It had come to my notice months ago that the film rights had been bought by Tom Cruise.  I don’t know whether he planned to direct the film, but he did plan to be in it as…Jack Reacher.   Tom doesn’t tower head and shoulders above most men – or most women, come to that.  He cannot be Jack Reacher.  Jack is a mountain…Tom Cruise is a mere foothill in comparison.  People quake when Jack enters a room and they give him a wide berth.  Tom doesn't command the same respect, somehow.

So there I was, last night, trying to catch a glimpse of Tom Cruise as Jack Reacher, while the row in front was playing musical chairs to the soundtrack of the film.  What I really wanted to see was how they had gotten around the height issue.  Was Tom standing on a box so he could be head and shoulders above the rest of humanity?  Alan Ladd stood on a box for some scenes in “Shane”.

There was a crowd scene and, sad to say it, “Jack” was no taller than the average extra.  I was not surprised.  No box, evidently.

Having read the books, I have an image of Jack.  I haven’t quite slotted in an appropriately tall actor that could play the part in the film – but Tom Cruise doesn’t fit the bill.  There are some aspects like hair colour and eye colour and scars that I can amend – but not height and size.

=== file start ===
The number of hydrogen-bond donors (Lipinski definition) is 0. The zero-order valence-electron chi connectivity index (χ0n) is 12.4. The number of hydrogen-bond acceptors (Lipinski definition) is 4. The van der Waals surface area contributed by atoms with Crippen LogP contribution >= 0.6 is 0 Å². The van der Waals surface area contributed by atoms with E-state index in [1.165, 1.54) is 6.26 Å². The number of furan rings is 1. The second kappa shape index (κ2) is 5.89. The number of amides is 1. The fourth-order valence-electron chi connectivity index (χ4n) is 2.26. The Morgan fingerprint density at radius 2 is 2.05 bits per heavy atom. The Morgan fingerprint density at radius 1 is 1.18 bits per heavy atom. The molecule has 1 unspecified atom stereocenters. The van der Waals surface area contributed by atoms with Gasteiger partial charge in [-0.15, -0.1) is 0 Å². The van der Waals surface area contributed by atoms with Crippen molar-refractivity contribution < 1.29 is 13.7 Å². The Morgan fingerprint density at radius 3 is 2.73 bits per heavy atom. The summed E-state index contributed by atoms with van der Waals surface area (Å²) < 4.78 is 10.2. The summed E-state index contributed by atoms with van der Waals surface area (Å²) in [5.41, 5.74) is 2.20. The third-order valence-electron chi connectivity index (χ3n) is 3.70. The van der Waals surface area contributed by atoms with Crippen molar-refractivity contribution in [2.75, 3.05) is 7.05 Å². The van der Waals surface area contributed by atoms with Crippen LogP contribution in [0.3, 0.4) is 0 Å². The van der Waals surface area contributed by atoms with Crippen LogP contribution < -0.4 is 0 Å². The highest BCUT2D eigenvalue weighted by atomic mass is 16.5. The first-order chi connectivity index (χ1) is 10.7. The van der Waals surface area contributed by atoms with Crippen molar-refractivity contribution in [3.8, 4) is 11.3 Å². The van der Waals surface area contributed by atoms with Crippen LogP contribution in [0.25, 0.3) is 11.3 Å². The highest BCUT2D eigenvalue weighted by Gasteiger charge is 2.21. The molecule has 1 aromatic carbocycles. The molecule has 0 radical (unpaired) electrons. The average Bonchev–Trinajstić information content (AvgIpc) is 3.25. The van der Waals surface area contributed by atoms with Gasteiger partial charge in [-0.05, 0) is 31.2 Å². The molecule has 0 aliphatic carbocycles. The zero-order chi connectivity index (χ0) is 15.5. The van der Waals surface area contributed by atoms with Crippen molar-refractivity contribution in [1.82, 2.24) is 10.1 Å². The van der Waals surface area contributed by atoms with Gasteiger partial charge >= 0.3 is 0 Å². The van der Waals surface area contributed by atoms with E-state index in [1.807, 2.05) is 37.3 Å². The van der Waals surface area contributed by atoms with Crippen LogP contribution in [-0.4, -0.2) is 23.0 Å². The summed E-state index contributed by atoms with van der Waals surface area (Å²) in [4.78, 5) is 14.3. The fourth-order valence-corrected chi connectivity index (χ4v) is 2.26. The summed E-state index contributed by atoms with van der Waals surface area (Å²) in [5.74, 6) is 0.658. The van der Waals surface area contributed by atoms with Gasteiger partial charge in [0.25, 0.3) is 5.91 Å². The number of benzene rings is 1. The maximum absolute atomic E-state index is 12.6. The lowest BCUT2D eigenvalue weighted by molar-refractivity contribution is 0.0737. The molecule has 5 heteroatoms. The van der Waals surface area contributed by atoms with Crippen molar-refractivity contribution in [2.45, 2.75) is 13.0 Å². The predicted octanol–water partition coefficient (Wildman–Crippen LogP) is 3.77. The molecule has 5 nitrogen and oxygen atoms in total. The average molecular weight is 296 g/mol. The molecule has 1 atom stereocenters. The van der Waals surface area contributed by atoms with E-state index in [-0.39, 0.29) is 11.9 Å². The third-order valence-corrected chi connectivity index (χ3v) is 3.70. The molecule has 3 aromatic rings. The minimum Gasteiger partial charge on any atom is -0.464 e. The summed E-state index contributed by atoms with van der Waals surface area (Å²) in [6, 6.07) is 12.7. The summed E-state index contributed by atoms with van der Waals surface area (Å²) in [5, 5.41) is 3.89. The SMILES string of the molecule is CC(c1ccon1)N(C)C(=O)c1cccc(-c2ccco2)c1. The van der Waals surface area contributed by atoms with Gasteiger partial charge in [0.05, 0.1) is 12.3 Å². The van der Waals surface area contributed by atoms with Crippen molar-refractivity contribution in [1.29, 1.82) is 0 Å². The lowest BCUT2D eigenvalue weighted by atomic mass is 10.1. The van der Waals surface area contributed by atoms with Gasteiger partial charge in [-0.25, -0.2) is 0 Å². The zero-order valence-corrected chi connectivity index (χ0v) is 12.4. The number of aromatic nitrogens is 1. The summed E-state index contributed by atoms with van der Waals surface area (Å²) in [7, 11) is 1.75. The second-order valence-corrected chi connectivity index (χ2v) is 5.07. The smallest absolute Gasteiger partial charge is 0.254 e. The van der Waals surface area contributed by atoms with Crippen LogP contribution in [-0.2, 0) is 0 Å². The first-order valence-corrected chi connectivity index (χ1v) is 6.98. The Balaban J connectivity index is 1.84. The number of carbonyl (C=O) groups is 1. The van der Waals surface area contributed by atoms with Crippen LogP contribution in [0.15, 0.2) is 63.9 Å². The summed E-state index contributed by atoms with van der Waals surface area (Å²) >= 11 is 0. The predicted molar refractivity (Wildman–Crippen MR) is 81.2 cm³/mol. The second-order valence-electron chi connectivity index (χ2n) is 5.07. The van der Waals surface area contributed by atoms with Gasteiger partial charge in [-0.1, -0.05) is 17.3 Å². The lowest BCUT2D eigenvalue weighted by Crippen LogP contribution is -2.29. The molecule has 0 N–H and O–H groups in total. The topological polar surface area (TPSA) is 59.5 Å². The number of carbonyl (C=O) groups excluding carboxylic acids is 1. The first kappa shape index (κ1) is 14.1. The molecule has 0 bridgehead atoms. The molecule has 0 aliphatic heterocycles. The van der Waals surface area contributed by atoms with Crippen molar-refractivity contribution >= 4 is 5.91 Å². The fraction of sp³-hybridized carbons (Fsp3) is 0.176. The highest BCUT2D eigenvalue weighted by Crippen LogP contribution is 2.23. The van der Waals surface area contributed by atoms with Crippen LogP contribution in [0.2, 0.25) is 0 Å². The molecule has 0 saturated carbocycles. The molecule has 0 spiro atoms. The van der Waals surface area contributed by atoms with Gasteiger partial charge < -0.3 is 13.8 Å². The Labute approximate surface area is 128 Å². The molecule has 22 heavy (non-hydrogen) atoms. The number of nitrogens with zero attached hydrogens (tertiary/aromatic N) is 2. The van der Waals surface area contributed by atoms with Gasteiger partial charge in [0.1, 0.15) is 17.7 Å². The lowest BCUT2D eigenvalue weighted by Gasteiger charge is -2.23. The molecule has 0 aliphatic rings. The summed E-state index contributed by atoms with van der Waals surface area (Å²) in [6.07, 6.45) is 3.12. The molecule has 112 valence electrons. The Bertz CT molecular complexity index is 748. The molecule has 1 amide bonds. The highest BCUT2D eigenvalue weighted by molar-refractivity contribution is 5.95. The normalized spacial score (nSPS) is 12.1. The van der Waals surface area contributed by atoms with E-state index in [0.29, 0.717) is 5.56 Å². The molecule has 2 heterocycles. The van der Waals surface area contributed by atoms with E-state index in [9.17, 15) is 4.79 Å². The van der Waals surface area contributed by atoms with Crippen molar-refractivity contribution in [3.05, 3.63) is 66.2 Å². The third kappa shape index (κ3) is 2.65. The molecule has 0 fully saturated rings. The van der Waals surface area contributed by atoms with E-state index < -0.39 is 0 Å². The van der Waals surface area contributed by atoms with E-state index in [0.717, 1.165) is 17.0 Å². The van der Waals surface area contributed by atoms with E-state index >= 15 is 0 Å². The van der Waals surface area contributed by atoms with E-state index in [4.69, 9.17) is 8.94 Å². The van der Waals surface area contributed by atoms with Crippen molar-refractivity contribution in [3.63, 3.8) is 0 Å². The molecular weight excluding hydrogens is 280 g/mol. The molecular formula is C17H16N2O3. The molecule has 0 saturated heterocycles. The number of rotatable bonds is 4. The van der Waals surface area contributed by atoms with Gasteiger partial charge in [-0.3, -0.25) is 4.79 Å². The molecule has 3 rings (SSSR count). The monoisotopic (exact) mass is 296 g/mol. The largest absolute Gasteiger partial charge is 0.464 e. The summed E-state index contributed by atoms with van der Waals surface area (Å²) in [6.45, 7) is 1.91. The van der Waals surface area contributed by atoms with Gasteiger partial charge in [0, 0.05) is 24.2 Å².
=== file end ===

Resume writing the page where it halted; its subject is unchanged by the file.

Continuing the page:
If I am to go and see the Jack Reacher film, and not just sit and nit-pick, I am going to have to shelve my image from the book.  It will not be a permanent shelving, just two or three hours.  The Tom will step aside and allow the real Jack to have his throne back. 

Shelving images cropped up in our Bible study this afternoon. 
“I tell you the truth: Among those born of women there has not risen anyone greater than John the Baptist; yet he who is least in the kingdom of heaven is greater than he.  From the days of John the Baptist until now, the kingdom of heaven has been forcefully advancing, and forceful men lay hold of it.  For all the Prophets and the Law prophesied until John.  And if you are willing to accept it, he is the Elijah who was to come.  He who has ears, let him hear.”  Matthew 11:12-15

Jesus was challenging the Jews, his disciples included, to accept that John the Baptist was Elijah.  Old Testament prophets like Isaiah and Malachi had clearly said that Elijah would be the herald of the Messiah.  He would prepare the way.

Part of the problem was not with John, I suppose.  They could make that connection.  John patterned his lifestyle of Elijah’s.  He did exactly what had been predicted – he prepared people for the arrival of the Messiah.

The problem was with Jesus.  If John was Elijah then Jesus was the Messiah.

It’s just like Tom Cruise not being Jack Reacher. 

Jesus wasn’t their image of the Messiah.  Just as Jesus was asking them to be willing to shelve their ideas about Elijah and John the Baptist, He was also asking them to be willing to shelve their ideas about the Messiah. 

It’s a hard thing to be prepared to dismantle things we think to be true.  It takes humility to recognise that we might have got it wrong, and be prepared to change our thinking.